The Science of Getting To Where You Want To Be
[Reading time: 1 minute 45 seconds]
When I heard Katy Milkman's* TedX talk about why people feel compelled to make New Year's resolutions, I knew she hit the nail on the head when she said the beginning of a new year feels like a fresh start.
On January 1, we feel that we've been given a clean slate. And in the course of feeling like we get to begin again, two things happen in our psyches:
- We have confidence our future self will be more capable than our previous self.
- We are able to let go of our earlier failures.
"Events that cause a disruption in our daily patterns are opportunities to reset our way of being." ~ Katy Milkman
Turns out, this concept of getting a fresh start isn't something that just happens on January 1... it happens all the time: after significant birthdays, when we experience major life events (like a new job, a move, illness, getting married) but also on a small scale like the start of the week.
This explains why I feel so enthusiastic about planning for the upcoming week.
"Often when we make plans, we don't focus on what will trigger us to act. Instead we focus on what we intend to do." ~ Katy Milkman
In addition to the Fresh Start strategy, there are a few other things we can do to trigger ourselves to act:
Make a plan. Don't overcommit.
"I'm going to walk three times this week." is very different from "I'm going to take more walks."
In her book How to Change, Katy writes that a plan with a little built-in escape clause can almost double the likelihood of reaching a goal.
If I tell myself "I'm going to walk every day this week" and I miss a day, I start thinking "Why bother walking tomorrow? I've already failed at the plan." The way we interpret failure has a lot to do with our future success. Walking three times in a week is completely doable but walking every day doesn't allow for any mistakes.
Under-promising provides a built-in buffer so that self-confidence can survive small mistakes.
Create an intention for when, where, and how
Studies show that people who create an intention for the implementation of their goal are almost twice as likely to achieve it. Why? Because forming a concrete plan doesn't leave success up to chance.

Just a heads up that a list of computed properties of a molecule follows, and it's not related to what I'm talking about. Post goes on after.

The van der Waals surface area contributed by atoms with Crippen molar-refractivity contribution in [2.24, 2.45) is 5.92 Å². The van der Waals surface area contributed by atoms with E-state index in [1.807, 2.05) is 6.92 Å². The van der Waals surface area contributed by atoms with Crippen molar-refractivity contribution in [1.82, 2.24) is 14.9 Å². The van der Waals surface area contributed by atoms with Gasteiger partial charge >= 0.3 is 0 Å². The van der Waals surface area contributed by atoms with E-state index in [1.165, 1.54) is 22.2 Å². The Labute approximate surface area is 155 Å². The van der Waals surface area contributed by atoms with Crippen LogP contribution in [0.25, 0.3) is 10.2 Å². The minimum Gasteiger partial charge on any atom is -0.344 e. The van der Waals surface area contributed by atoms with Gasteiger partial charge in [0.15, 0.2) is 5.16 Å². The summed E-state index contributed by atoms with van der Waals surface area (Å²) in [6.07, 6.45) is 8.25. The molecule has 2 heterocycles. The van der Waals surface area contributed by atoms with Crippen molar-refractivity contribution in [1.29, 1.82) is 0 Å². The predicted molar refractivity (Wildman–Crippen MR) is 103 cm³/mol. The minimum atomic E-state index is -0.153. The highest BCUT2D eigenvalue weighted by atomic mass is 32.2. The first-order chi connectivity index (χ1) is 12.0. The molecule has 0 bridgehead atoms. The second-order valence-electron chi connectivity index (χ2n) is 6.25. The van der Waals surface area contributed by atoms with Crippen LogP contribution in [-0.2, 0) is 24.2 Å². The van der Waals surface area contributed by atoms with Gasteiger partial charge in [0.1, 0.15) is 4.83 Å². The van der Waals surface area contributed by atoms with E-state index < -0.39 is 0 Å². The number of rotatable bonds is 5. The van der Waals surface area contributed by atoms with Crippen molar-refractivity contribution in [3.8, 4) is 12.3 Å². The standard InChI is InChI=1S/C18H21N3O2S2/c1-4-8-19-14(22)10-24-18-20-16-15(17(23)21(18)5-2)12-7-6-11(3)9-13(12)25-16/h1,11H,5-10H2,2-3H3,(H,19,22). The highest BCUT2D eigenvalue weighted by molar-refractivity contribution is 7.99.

One technique is to use an if-then strategy:
- If I see stairs, then I'll take them.
- If I make coffee, then I'll unload the dishwasher. (Lucky for me I don't have coffee every day)
- If I make cookies, then I'll give half away.
In his book, Atomic Habits, James Clear says that implementation intention is effective because it can also leverage two powerful cues: time and location.
"I'm going to walk three times this week." Could be changed to:
"When I get home from work on Monday, Wednesday, and Friday, I'm going to change into my exercise clothes and walk the Fanno Creek trail at 6:15 for 30 minutes."
Coming up with such a specific plan requires time, thought and attention. When we are so clear about our plan that we see and feel ourselves actually doing it, we also strengthen the part of our brains that has to do with memory and recall.
Another valuable takeaway from Katy's book is that achieving transformative behavior is an ongoing effort - and being tired or hungry makes obstacles like temptation (and forgetfulness) harder to overcome.
Here are a few other tips from How to Change:
* Katy Milkman is a Professor at The Wharton School at the University of Pennsylvania and host of Charles Schwab’s behavioral economics podcast Choiceology. Here's a link to her book: How to Change: The Science of Getting from Where You Are to Where You Want to Be.
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